The true concept of justice is a concept involving moral, fair, and impartial treatment of all individuals. Justice is a concept that has many different translations and a concept that can be changed on a case-by-case basis. Justice, as it pertains to law enforcement, is an example of the many faces of justice and how it can be subjective. Conceptually, justice is synonymous with law enforcement. Within this profession, justice can be defined as the ability to treat perpetrators and all individuals encountered, while on the job, with the highest quality of fairness. In order for law enforcement to promote a universal definition of justice, officers must possess the moral ability to lawfully enforce laws of the land and adhere to the honor expressed by the department and its mission. Officers must maintain a temperament that is deemed by the organization as "honorable" and "morally" right. Justice also encompasses officers respecting and upholding the rights of all individuals, while on and off the job and giving perpetrators what they deserve within the rules of the law. Impartiality must be a major aspect of justice and law enforcement. Justice can also be viewed as subjective in law enforcement practices, creating various ways it is administered. At times, because law enforcement professionals have to handle situations on a case-by-case basis, the definition of justice varies among individuals within this field. While on the street, officers have a considerable amount of control and may exercise their ability to determine how justice should be administered at any time. Dependant on the officer's personal ethical standards practices of prejudice, slanted judgment, and unfair choices can demean the department's implied definition of justice. The use of subjective justice in law enforcement is very prominent. Biased decisions occur daily, leaving law enforcement open to interpret justice in its own way and to shape it into what is acceptable in the situation at hand. Law Enforcement Practices and Justice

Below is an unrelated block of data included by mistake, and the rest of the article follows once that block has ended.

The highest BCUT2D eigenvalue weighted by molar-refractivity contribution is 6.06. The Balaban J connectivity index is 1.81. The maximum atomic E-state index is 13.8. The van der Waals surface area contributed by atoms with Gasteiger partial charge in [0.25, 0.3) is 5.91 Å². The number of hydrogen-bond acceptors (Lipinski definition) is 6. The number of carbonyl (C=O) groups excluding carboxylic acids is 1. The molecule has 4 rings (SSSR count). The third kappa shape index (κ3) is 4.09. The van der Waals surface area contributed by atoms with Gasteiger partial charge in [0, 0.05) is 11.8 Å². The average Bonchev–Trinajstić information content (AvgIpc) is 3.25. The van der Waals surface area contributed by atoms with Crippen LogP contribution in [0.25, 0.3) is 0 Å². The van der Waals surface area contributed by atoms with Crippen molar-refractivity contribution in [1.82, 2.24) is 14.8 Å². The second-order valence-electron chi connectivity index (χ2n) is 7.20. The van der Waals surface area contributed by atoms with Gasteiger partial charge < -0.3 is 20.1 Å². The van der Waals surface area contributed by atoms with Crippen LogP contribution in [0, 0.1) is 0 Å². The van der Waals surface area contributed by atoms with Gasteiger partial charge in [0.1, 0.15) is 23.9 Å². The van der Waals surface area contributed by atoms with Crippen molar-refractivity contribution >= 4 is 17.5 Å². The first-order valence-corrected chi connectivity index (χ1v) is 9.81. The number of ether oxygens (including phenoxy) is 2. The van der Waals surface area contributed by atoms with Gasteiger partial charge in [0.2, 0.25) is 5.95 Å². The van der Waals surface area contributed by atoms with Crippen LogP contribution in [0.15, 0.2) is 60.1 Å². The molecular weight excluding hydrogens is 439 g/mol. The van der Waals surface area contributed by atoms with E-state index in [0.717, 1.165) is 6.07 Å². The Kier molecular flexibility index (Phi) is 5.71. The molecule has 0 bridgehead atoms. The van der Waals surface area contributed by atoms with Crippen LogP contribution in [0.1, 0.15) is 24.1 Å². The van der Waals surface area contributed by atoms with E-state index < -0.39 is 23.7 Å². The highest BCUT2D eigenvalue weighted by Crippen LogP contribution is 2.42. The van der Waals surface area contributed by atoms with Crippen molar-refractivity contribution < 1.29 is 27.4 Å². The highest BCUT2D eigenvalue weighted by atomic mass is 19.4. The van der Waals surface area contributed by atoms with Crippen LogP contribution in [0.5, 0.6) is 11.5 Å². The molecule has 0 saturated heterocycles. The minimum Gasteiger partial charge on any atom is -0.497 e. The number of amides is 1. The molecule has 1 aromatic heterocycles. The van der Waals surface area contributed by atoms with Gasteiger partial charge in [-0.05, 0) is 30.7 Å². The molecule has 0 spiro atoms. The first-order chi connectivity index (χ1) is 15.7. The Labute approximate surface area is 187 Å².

Law enforcement encompasses many ways justice is applied to everyday practices that reserve the rights of the perpetrator and are dictated by laws. Several examples of this are probable cause, search warrants, and the Miranda rule. By law people have the right to be protected from unreasonable searches and seizures and a warrant shall not be issued except on probable cause (Tetu, 2004). Probable cause is a clear example of procedural law and how law enforcement should handle searches and seizures, and arrests when pursuing individuals suspected of criminal behavior. It protects from arbitrary intrusions into the privacy and liberties of individuals. Using this practice, justice is exhibited because the Fourteenth Amendment rights of the individuals are not violated by unlawful behavior by law enforcement. Although, probable cause attempts to reserve these rights, there are exceptions to this rule that allow law enforcement to exercise such things as reasonable suspicion.
Search warrants are used in combination with probable cause in order to obtain objects or materials at a definite location and at a definite time. Many times warrants are very direct in the items that can be searched for and seized. Convincing a judge or magistrate that probable cause exists, law enforcement may obtain a search warrant to a place or for a person. Search warrants are used to protect individuals from unlawful searches of person and property. By law, an individual has the expectation of privacy and should not have their rights violated without the proper practices exercised by law enforcement. Even though search warrants are commonly needed to search and seize, evidence or contraband in "plain view" of an officer can be confiscated without the use of a warrant. This is an exception to the search warrant philosophy and may be exercised by the officer at any time.
The Miranda rule is another form of justice...